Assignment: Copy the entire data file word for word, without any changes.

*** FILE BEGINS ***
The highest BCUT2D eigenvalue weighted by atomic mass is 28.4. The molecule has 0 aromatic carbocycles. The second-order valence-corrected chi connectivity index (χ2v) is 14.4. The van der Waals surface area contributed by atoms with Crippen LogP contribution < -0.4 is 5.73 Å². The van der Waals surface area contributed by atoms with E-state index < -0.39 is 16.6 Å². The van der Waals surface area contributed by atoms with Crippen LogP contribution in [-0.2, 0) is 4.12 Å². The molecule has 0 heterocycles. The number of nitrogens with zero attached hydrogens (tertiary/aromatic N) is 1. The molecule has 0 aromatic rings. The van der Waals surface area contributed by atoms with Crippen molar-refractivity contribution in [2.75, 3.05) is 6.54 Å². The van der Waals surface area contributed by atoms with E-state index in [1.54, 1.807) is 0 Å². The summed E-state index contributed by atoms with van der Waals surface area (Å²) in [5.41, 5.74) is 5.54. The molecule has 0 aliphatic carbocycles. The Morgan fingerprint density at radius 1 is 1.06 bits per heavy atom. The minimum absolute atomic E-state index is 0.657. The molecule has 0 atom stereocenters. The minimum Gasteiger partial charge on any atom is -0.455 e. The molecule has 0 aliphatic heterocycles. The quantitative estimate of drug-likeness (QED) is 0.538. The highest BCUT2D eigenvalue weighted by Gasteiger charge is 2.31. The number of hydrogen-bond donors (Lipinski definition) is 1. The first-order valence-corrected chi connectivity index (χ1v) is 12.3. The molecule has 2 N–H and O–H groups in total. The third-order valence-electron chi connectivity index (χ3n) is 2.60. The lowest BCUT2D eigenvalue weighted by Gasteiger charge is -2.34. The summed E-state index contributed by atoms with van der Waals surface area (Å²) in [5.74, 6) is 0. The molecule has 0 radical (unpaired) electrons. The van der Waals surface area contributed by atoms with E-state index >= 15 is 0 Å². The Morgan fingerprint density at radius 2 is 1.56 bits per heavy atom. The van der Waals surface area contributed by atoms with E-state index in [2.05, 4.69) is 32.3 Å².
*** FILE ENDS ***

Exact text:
The highest BCUT2D eigenvalue weighted by atomic mass is 28.4. The molecule has 0 aromatic carbocycles. The second-order valence-corrected chi connectivity index (χ2v) is 14.4. The van der Waals surface area contributed by atoms with Crippen LogP contribution < -0.4 is 5.73 Å². The van der Waals surface area contributed by atoms with E-state index < -0.39 is 16.6 Å². The van der Waals surface area contributed by atoms with Crippen LogP contribution in [-0.2, 0) is 4.12 Å². The molecule has 0 heterocycles. The number of nitrogens with zero attached hydrogens (tertiary/aromatic N) is 1. The molecule has 0 aromatic rings. The van der Waals surface area contributed by atoms with Crippen molar-refractivity contribution in [2.75, 3.05) is 6.54 Å². The van der Waals surface area contributed by atoms with E-state index in [1.54, 1.807) is 0 Å². The summed E-state index contributed by atoms with van der Waals surface area (Å²) in [5.41, 5.74) is 5.54. The molecule has 0 aliphatic carbocycles. The Morgan fingerprint density at radius 1 is 1.06 bits per heavy atom. The minimum absolute atomic E-state index is 0.657. The molecule has 0 atom stereocenters. The minimum Gasteiger partial charge on any atom is -0.455 e. The molecule has 0 aliphatic heterocycles. The quantitative estimate of drug-likeness (QED) is 0.538. The highest BCUT2D eigenvalue weighted by Gasteiger charge is 2.31. The number of hydrogen-bond donors (Lipinski definition) is 1. The first-order valence-corrected chi connectivity index (χ1v) is 12.3. The molecule has 2 N–H and O–H groups in total. The third-order valence-electron chi connectivity index (χ3n) is 2.60. The lowest BCUT2D eigenvalue weighted by Gasteiger charge is -2.34. The summed E-state index contributed by atoms with van der Waals surface area (Å²) in [5.74, 6) is 0. The molecule has 0 radical (unpaired) electrons. The van der Waals surface area contributed by atoms with E-state index >= 15 is 0 Å². The Morgan fingerprint density at radius 2 is 1.56 bits per heavy atom. The van der Waals surface area contributed by atoms with E-state index in [2.05, 4.69) is 32.3 Å².